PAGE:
Sunday Times

Cell C will ensure its BEE status is maintained

Blue Label is seeking outright control, sparking concern at empowermen­t partner CellSAf


● Cell C will maintain the company’s BEE status even though its long-standing black ownership stake has diminished after debt restructur­ing programmes over the years.

CellSAf owned 25% of Cell C when the company was formed 22 years ago, and its shareholdi­ng played a crucial role in the company securing a mobile network licence. However, its stake has been significan­tly reduced over the years, thanks to recapitali­sations aimed at saving the ailing business.

CellSAf now owns only about 1% in the mobile network operator, said Jorge Mendes, CEO of Cell C. The company said Cell C’s BEE shareholdi­ng will remain 34% historical­ly disadvanta­ged individual­s (HDI) as required in the Icasa (Independen­t Communicat­ions Authority of South Africa) regulation­s. It is not clear when or how this was achieved. Cell C did not provide a breakdown of the BEE shareholdi­ng structure saying that it is confidenti­al. Management and staff are said to own shares in the company.

“We will certainly make sure the respective BEE shareholdi­ng is maintained and won’t be compromise­d — no question there. We looked at different formats of how we can do that,” Jorge Mendes, Cell C’s CEO, said this week.

CellSAf and Blue Label had a public spat recently after news the JSE-listed prepaid group, through its wholly owned subsidiary The Prepaid Company (TPC), wants to take control of Cell C by increasing its stake to 53.5% from 49.5%.

That prompted concerns at CellSAf, which said it hadn’t been consulted on the matter.

Blue Label said recently that there was no legal requiremen­t for TPC as a shareholde­r in Cell C to consult with Cell C shareholde­rs or CellSAf. Blue Label, though, has consulted at length on many occasions over the past six months with CellSAf about taking control of Cell C.

Commenting on the impasse, Mendes acknowledg­ed the matter could have been handled better. “If I were CellSAf, I would also be aggrieved,” he said.

On the other hand, he said Blue Label had been in the main the only cash contributo­r to Cell C, and “you will want to try [to] influence directly rather than indirectly”.

However, Mendes said there was “room for improvemen­t on how to handle this”.

He said he had held meetings with all shareholde­rs about the company’s plans, and the feedback had been positive.

“They have all supported the strategy, and everyone wants to contribute to the success of the company,” he said.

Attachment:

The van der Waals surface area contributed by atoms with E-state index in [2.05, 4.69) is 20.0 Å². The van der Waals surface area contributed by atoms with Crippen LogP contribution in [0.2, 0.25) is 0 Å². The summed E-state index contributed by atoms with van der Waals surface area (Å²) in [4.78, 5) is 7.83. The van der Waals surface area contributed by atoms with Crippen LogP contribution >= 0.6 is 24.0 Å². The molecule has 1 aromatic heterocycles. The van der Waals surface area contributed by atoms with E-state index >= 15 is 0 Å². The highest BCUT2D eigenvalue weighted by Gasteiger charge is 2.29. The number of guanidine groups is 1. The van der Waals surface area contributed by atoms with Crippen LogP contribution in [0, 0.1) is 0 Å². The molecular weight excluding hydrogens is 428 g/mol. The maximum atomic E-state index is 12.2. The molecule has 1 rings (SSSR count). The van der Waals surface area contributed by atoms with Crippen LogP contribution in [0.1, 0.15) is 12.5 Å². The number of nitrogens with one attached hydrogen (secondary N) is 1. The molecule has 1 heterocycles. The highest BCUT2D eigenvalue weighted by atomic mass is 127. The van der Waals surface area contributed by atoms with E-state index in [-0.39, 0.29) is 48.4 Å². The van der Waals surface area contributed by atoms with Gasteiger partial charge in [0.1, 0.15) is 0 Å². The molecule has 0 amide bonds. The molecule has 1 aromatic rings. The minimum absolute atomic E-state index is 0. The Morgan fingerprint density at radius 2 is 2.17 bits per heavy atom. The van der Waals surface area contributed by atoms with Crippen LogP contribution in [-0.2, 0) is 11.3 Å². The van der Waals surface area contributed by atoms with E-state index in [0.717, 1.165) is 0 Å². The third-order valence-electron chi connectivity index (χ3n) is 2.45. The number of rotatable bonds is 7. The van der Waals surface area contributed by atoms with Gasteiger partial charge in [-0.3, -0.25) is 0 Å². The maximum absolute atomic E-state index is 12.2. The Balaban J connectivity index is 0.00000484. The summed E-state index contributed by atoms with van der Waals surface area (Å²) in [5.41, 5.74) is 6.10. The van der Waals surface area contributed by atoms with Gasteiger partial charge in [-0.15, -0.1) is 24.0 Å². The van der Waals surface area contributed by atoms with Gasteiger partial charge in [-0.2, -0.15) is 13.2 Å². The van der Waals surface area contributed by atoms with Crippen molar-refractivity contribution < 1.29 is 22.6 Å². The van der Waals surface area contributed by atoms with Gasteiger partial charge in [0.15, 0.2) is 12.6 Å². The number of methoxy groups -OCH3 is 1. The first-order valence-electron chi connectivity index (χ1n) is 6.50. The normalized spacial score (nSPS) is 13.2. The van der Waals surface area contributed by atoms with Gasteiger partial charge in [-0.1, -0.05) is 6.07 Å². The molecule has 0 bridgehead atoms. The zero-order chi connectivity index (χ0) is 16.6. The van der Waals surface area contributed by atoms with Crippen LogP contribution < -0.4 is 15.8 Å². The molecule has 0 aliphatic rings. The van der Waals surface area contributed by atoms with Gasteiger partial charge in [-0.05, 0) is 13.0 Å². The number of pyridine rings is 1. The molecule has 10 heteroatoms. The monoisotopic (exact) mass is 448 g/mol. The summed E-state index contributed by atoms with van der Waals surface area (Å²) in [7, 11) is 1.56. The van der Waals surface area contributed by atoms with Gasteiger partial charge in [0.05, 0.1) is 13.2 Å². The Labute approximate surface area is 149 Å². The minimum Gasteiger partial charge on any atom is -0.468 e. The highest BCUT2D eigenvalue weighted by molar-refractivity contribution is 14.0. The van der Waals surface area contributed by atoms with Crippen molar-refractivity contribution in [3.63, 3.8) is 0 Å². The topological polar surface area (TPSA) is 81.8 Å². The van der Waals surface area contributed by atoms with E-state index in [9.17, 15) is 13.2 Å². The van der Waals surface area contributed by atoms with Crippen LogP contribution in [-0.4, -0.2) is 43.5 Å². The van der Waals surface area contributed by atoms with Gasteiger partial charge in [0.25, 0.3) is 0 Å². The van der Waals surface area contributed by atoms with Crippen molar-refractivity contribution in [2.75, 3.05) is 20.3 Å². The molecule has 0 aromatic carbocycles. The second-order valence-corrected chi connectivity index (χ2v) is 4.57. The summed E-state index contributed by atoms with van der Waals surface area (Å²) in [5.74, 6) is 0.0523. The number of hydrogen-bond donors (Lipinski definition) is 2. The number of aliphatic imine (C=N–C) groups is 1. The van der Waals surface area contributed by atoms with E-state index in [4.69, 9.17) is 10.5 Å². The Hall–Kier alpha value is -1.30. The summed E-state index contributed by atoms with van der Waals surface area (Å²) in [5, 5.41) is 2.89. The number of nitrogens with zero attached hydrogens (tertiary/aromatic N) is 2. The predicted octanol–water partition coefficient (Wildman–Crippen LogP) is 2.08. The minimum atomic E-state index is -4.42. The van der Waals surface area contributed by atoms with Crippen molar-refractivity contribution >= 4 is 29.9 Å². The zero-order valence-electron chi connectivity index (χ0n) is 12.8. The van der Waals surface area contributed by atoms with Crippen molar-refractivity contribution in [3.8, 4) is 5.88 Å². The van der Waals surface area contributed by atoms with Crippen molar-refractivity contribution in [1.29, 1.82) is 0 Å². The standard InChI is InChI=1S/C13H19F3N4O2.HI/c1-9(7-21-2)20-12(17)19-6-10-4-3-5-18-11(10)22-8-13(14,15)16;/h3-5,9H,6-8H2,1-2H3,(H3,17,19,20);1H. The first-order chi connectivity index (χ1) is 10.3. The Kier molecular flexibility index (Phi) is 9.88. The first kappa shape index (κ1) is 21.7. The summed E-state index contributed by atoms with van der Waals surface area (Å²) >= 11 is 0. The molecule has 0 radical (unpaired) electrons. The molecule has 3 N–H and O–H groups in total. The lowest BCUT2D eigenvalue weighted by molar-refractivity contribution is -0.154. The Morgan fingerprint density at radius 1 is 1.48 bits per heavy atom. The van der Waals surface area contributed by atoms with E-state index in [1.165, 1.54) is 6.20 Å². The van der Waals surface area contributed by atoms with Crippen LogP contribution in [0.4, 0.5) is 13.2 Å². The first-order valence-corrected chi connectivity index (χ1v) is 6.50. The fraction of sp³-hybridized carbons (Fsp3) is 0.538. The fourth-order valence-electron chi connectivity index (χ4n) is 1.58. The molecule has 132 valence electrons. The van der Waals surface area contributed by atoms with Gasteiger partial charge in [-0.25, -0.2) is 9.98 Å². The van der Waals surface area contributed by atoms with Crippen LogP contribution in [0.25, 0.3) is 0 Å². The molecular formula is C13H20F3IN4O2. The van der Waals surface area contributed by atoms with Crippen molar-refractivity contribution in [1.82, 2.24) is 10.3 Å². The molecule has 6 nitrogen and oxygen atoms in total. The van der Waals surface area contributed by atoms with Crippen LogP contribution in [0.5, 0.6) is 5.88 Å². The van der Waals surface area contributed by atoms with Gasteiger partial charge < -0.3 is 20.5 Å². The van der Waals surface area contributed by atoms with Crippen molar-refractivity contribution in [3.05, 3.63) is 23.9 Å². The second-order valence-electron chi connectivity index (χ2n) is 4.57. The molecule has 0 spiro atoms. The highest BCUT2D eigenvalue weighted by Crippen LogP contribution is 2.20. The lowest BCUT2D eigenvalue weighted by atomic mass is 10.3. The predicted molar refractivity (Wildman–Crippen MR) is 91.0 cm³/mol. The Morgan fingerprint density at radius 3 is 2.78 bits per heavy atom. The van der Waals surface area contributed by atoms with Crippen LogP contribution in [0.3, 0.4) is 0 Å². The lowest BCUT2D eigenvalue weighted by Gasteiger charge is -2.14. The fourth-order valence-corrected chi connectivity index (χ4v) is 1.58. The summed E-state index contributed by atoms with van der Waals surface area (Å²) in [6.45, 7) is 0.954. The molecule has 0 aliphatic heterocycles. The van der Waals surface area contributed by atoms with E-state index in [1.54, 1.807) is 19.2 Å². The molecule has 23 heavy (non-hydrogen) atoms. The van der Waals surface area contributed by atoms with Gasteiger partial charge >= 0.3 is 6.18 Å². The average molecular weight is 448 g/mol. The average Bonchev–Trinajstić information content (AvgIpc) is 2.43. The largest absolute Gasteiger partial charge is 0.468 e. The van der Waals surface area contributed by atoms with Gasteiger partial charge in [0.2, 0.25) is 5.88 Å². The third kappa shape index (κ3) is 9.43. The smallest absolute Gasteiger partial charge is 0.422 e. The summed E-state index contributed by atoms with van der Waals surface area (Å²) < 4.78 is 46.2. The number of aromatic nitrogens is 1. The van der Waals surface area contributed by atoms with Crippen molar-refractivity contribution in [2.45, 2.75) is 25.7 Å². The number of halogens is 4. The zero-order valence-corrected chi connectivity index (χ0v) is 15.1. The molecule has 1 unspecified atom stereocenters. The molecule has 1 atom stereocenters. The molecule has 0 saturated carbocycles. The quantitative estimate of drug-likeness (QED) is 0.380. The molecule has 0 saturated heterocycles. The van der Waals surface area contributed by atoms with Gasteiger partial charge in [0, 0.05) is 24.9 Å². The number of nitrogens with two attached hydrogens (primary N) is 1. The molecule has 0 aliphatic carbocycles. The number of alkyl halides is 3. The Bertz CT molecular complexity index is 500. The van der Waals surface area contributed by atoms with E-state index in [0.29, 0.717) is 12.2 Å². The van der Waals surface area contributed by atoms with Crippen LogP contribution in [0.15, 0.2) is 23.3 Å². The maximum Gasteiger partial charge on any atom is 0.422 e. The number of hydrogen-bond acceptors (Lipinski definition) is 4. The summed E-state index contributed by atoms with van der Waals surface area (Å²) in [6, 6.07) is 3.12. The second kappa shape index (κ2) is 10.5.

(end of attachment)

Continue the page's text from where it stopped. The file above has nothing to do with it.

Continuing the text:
Mendes, a former Vodacom South Africa executive, has been hard at work preventing the Cell C ship from sinking since he joined the company in July last year.

Since then, he has recruited a number of former colleagues from Vodacom, the latest being Darius Badenhorst as chief growth officer, to oversee business developmen­t, customer retention and customer relationsh­ip management.

Mendes said that in the past few months management had fixed what it could while filling positions and “getting the right people to make stuff happen”.

By May, he hopes to have appointed his executive committee team, which will also include the head of an enterprise unit that will focus on securing corporate and government clients — an area in which Cell C has been lacking.

Mendes said: “[It is] no secret that we have done little on government business, [but] there is an opportunit­y in the SMME market. We have ambition and have budgeted certain numbers for enterprise­s this year. Our approach will be different ... a unique propositio­n and products that have not been [tried] in the market before.”

The products for corporates are expected to be launched from April.

The company has also been working on a number of other projects, including reviewing its distributi­on channels, such as stores and digital platforms, and bringing its contract customer base, managed by Blue Label’s subsidiary Comm Equipment Company, back in-house.

In the coming months, new consumer products will be introduced to the market. Cell C has 109 stores, with 47 of them company owned. Mendes said some of those could be converted into franchises.

“We really want to embrace the franchise model. They will have a nice model that is different from what exists today,” he said, adding that Cell C hadn’t yet decided whether it would be opening more stores or closing some of them.

“A lot of change has happened, and commercial­ly we are [hitting] the right notes,” he said.

“We are trying to get the basics right. [We are] not in the clear yet, [and] with two recapitali­sations the balance sheet still looks like a crime scene. It will take two to three years to clean [it] up,” Mendes added.

“There is an unbelievab­le amount of opportunit­y in the future, and there is no doubt we will turn this company around.”

Cell C has secured funding for its operations. The company has exited the capital-heavy infrastruc­ture market and is now roaming on MTN for prepaid, while its contract customers are on Vodacom.

Mendes said the Cell C operating model was lean, and this could help the company turn its fortunes around.

Given that Cell C didn’t have margins to protect, it could push a lot further in terms of partnershi­p models and commercial contracts, he added.

Mendes is “confident we are on the right path”. Despite all that has happened, “South Africans love the Cell C brand. It’s an underdog brand, and we have a strong value perception we’d like to capitalise on.”

[We are] not in the clear yet, [and] with two recapitali­sations the balance sheet still looks like a crime scene. It will take two to three years to clean [it] up

Jorge Mendes

Cell C CEO

 ?? Picture: Thapelo Morebudi ?? Cell C adverts in Buccleuch.
Picture: Thapelo Morebudi Cell C adverts in Buccleuch.
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